Photo: Kumu
Tautoga o Rotuma. - Courtesy Photo

Read this article in ʻŌlelo Hawaiʻi

Note: This is the last of three stories about the peoples of the Pacific who will be coming to Hawaiʻi for the Festival of Pacific Arts (FestPAC) this June.

Noa ʻia e Mauri! This is the greeting of Rotumans as taught to me by a kupuna from Rotuma. The amazing thing about this elderly woman was that she had grandchildren being educated in Hawaiian language immersion schools – they are part Rotuman and part Hawaiian.

Rotuma is located north of Fiji and south of Tonga. Tūvalu, Wallis and Futuna are its Pacific neighbors. It is about 16 square miles – less than half the size of Kahoʻolawe (45 square miles). Although Rotuma is part of the nation of Fiji, it is considered a Polynesian outlier island.

In their stories, Raho, a chief of Sāmoa, was the one who formed Rotuma with two baskets of sand. However, a chief of Tonga tricked him and the island became his. Raho then left and lived on Hatana, a small atoll to the northwest of Rotuma.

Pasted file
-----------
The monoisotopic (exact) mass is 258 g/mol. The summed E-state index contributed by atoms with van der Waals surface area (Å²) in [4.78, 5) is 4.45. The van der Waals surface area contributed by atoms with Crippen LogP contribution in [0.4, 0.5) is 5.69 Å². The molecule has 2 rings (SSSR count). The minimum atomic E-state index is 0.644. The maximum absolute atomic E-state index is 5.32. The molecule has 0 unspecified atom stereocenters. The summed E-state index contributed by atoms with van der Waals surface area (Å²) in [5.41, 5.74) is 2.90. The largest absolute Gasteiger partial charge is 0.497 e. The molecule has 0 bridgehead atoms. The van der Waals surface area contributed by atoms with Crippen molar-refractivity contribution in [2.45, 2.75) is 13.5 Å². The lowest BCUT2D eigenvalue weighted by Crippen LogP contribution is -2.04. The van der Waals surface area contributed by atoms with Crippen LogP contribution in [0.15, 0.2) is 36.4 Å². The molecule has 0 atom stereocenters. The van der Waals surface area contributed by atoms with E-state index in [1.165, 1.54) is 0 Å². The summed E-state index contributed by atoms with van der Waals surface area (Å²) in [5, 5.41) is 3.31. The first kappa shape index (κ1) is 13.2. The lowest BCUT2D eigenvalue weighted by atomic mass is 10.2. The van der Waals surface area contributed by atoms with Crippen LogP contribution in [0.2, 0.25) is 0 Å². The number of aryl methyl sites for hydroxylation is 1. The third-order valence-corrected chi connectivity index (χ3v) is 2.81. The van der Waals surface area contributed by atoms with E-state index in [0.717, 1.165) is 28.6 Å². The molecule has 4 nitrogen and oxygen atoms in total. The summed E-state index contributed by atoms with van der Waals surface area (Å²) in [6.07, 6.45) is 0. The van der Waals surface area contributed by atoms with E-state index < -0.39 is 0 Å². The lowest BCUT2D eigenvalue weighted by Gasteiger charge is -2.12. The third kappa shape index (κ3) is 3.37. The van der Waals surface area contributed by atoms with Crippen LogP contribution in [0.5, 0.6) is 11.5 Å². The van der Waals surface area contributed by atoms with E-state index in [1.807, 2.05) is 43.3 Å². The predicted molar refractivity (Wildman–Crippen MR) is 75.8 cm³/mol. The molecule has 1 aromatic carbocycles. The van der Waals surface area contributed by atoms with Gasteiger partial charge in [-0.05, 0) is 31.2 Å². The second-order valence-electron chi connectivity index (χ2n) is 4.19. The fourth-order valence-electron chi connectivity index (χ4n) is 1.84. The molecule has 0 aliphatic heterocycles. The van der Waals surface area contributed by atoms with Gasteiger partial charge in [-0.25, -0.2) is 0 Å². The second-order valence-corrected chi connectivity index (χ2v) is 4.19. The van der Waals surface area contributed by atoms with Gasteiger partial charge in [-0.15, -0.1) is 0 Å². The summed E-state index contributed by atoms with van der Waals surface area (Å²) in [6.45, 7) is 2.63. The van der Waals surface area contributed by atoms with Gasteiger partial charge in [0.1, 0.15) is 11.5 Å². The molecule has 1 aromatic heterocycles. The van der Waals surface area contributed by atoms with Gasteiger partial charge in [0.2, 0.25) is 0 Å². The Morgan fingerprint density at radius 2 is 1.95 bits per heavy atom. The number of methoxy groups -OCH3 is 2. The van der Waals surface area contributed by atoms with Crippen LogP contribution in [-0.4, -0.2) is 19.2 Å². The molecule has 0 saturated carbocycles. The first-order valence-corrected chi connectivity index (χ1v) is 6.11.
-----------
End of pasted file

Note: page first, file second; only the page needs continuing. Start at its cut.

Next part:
Because of its close affiliations with Sāmoa and Tonga, many words (about 40%) were borrowed by Rotuman ancestors but the truth is that it is an independent language. The closest language to Rotuman is Western Fijian or Wayan. An interesting thing about the Rotuman language is the use of metathesis. In this process of metathesis, vowels at the ends of word shift. For example, the word for “five” is lima and liam. Another is the word for “sleep” which is mose or mös, As a result, vowels increased from five, the usual for Polynesian languages, to 10 or more.

The famous dance of Rotuma is the tautoga. It visually resembles the fatele of Futuna or the lakalaka of Tonga. The dance group is called a hafa (hapa, half) because half of the lines of dancers are men and the other half women – this is the customary arrangement in Western Polynesia. The graceful gestures of the women are like those of Sāmoa and Tonga. The low-stance of the men shifts weight from one foot to the other. The gestures of the men are more vigorous.

Do not forget that if you want to see the tautoga of Rotuma you must seek out the people of Fiji! Laʻ ma alalum (goodbye)! Until we meet again!